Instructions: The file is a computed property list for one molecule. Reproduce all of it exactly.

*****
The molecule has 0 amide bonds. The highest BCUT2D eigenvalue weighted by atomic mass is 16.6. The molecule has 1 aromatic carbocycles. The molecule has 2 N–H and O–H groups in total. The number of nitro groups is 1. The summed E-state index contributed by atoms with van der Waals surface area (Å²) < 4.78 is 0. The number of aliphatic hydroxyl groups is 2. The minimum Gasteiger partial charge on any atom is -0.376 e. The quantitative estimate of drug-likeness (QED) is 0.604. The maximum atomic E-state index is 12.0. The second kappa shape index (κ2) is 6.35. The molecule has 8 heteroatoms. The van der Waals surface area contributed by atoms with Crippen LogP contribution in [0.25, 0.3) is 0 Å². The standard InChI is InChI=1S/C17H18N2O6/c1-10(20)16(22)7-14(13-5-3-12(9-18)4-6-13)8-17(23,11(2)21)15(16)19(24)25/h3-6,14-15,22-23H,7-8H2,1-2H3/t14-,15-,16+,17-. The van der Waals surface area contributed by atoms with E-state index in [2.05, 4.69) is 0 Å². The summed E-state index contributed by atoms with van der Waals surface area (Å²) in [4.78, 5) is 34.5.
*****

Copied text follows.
The molecule has 0 amide bonds. The highest BCUT2D eigenvalue weighted by atomic mass is 16.6. The molecule has 1 aromatic carbocycles. The molecule has 2 N–H and O–H groups in total. The number of nitro groups is 1. The summed E-state index contributed by atoms with van der Waals surface area (Å²) < 4.78 is 0. The number of aliphatic hydroxyl groups is 2. The minimum Gasteiger partial charge on any atom is -0.376 e. The quantitative estimate of drug-likeness (QED) is 0.604. The maximum atomic E-state index is 12.0. The second kappa shape index (κ2) is 6.35. The molecule has 8 heteroatoms. The van der Waals surface area contributed by atoms with Crippen LogP contribution in [0.25, 0.3) is 0 Å². The standard InChI is InChI=1S/C17H18N2O6/c1-10(20)16(22)7-14(13-5-3-12(9-18)4-6-13)8-17(23,11(2)21)15(16)19(24)25/h3-6,14-15,22-23H,7-8H2,1-2H3/t14-,15-,16+,17-. The van der Waals surface area contributed by atoms with E-state index in [2.05, 4.69) is 0 Å². The summed E-state index contributed by atoms with van der Waals surface area (Å²) in [4.78, 5) is 34.5.